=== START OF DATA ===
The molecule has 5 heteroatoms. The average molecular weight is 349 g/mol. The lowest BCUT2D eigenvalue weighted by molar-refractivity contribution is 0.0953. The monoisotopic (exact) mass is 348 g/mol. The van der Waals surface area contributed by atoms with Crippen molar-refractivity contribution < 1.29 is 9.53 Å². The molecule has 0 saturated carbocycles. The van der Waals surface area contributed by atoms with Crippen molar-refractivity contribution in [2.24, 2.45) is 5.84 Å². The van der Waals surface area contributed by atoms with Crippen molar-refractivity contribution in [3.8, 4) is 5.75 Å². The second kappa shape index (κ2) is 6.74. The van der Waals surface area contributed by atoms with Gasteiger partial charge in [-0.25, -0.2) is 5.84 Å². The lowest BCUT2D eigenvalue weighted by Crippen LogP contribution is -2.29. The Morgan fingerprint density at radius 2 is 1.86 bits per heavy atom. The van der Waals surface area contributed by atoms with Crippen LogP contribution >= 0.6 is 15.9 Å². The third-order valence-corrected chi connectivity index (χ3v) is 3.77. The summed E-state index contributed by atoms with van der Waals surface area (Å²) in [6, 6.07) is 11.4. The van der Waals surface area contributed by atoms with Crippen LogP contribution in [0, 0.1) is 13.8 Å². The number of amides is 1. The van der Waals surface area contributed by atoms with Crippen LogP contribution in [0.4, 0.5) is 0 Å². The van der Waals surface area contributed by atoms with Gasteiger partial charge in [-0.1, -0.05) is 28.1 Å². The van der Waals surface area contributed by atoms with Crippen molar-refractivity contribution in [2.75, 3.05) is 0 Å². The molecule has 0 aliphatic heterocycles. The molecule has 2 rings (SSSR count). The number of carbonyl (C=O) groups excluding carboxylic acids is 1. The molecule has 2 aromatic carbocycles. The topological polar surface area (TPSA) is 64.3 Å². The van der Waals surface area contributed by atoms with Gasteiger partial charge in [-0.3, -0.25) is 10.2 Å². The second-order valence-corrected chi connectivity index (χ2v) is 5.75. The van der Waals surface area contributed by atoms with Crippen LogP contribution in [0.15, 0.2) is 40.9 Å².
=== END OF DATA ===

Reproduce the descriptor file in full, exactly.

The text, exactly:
The molecule has 5 heteroatoms. The average molecular weight is 349 g/mol. The lowest BCUT2D eigenvalue weighted by molar-refractivity contribution is 0.0953. The monoisotopic (exact) mass is 348 g/mol. The van der Waals surface area contributed by atoms with Crippen molar-refractivity contribution < 1.29 is 9.53 Å². The molecule has 0 saturated carbocycles. The van der Waals surface area contributed by atoms with Crippen molar-refractivity contribution in [2.24, 2.45) is 5.84 Å². The van der Waals surface area contributed by atoms with Crippen molar-refractivity contribution in [3.8, 4) is 5.75 Å². The second kappa shape index (κ2) is 6.74. The van der Waals surface area contributed by atoms with Gasteiger partial charge in [-0.25, -0.2) is 5.84 Å². The lowest BCUT2D eigenvalue weighted by Crippen LogP contribution is -2.29. The Morgan fingerprint density at radius 2 is 1.86 bits per heavy atom. The van der Waals surface area contributed by atoms with Crippen LogP contribution >= 0.6 is 15.9 Å². The third-order valence-corrected chi connectivity index (χ3v) is 3.77. The summed E-state index contributed by atoms with van der Waals surface area (Å²) in [6, 6.07) is 11.4. The van der Waals surface area contributed by atoms with Crippen LogP contribution in [0, 0.1) is 13.8 Å². The number of amides is 1. The van der Waals surface area contributed by atoms with Crippen LogP contribution in [0.4, 0.5) is 0 Å². The van der Waals surface area contributed by atoms with Gasteiger partial charge in [-0.1, -0.05) is 28.1 Å². The van der Waals surface area contributed by atoms with Crippen molar-refractivity contribution in [2.75, 3.05) is 0 Å². The molecule has 0 aliphatic heterocycles. The molecule has 2 rings (SSSR count). The number of carbonyl (C=O) groups excluding carboxylic acids is 1. The molecule has 2 aromatic carbocycles. The topological polar surface area (TPSA) is 64.3 Å². The van der Waals surface area contributed by atoms with Gasteiger partial charge in [-0.3, -0.25) is 10.2 Å². The second-order valence-corrected chi connectivity index (χ2v) is 5.75. The van der Waals surface area contributed by atoms with Crippen LogP contribution in [0.15, 0.2) is 40.9 Å².